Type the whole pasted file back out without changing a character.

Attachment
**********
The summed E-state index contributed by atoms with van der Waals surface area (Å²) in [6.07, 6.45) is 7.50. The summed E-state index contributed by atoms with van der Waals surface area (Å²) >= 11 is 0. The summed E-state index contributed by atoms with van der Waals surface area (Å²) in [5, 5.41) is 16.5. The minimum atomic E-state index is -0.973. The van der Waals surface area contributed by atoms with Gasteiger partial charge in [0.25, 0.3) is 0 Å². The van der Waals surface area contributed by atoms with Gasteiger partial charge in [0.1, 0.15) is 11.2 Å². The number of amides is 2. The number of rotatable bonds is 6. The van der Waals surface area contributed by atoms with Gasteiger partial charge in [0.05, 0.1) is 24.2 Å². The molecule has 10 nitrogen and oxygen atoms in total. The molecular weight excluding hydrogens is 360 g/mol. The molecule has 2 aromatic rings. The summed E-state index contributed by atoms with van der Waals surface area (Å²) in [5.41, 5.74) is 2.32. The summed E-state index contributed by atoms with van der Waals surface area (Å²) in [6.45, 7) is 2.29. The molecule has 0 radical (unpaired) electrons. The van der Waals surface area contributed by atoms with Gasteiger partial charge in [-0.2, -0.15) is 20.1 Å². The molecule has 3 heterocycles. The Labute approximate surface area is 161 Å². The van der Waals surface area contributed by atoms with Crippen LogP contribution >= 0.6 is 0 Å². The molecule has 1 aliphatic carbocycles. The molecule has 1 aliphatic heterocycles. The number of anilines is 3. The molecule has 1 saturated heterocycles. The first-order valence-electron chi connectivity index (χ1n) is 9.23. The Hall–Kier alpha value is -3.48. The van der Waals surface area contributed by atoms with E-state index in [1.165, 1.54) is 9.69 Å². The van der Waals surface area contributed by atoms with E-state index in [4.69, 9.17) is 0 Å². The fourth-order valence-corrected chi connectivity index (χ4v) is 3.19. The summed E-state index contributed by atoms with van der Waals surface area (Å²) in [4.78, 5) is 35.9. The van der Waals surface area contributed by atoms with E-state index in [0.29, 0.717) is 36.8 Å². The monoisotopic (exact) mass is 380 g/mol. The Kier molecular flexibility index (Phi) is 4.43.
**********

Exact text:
The summed E-state index contributed by atoms with van der Waals surface area (Å²) in [6.07, 6.45) is 7.50. The summed E-state index contributed by atoms with van der Waals surface area (Å²) >= 11 is 0. The summed E-state index contributed by atoms with van der Waals surface area (Å²) in [5, 5.41) is 16.5. The minimum atomic E-state index is -0.973. The van der Waals surface area contributed by atoms with Gasteiger partial charge in [0.25, 0.3) is 0 Å². The van der Waals surface area contributed by atoms with Gasteiger partial charge in [0.1, 0.15) is 11.2 Å². The number of amides is 2. The number of rotatable bonds is 6. The van der Waals surface area contributed by atoms with Gasteiger partial charge in [0.05, 0.1) is 24.2 Å². The molecule has 10 nitrogen and oxygen atoms in total. The molecular weight excluding hydrogens is 360 g/mol. The molecule has 2 aromatic rings. The summed E-state index contributed by atoms with van der Waals surface area (Å²) in [5.41, 5.74) is 2.32. The summed E-state index contributed by atoms with van der Waals surface area (Å²) in [6.45, 7) is 2.29. The molecule has 0 radical (unpaired) electrons. The van der Waals surface area contributed by atoms with Gasteiger partial charge in [-0.2, -0.15) is 20.1 Å². The molecule has 3 heterocycles. The Labute approximate surface area is 161 Å². The van der Waals surface area contributed by atoms with Crippen LogP contribution >= 0.6 is 0 Å². The molecule has 1 aliphatic carbocycles. The molecule has 1 aliphatic heterocycles. The number of anilines is 3. The molecule has 1 saturated heterocycles. The first-order valence-electron chi connectivity index (χ1n) is 9.23. The Hall–Kier alpha value is -3.48. The van der Waals surface area contributed by atoms with E-state index in [1.165, 1.54) is 9.69 Å². The van der Waals surface area contributed by atoms with E-state index in [4.69, 9.17) is 0 Å². The fourth-order valence-corrected chi connectivity index (χ4v) is 3.19. The summed E-state index contributed by atoms with van der Waals surface area (Å²) in [4.78, 5) is 35.9. The van der Waals surface area contributed by atoms with E-state index in [0.29, 0.717) is 36.8 Å². The monoisotopic (exact) mass is 380 g/mol. The Kier molecular flexibility index (Phi) is 4.43.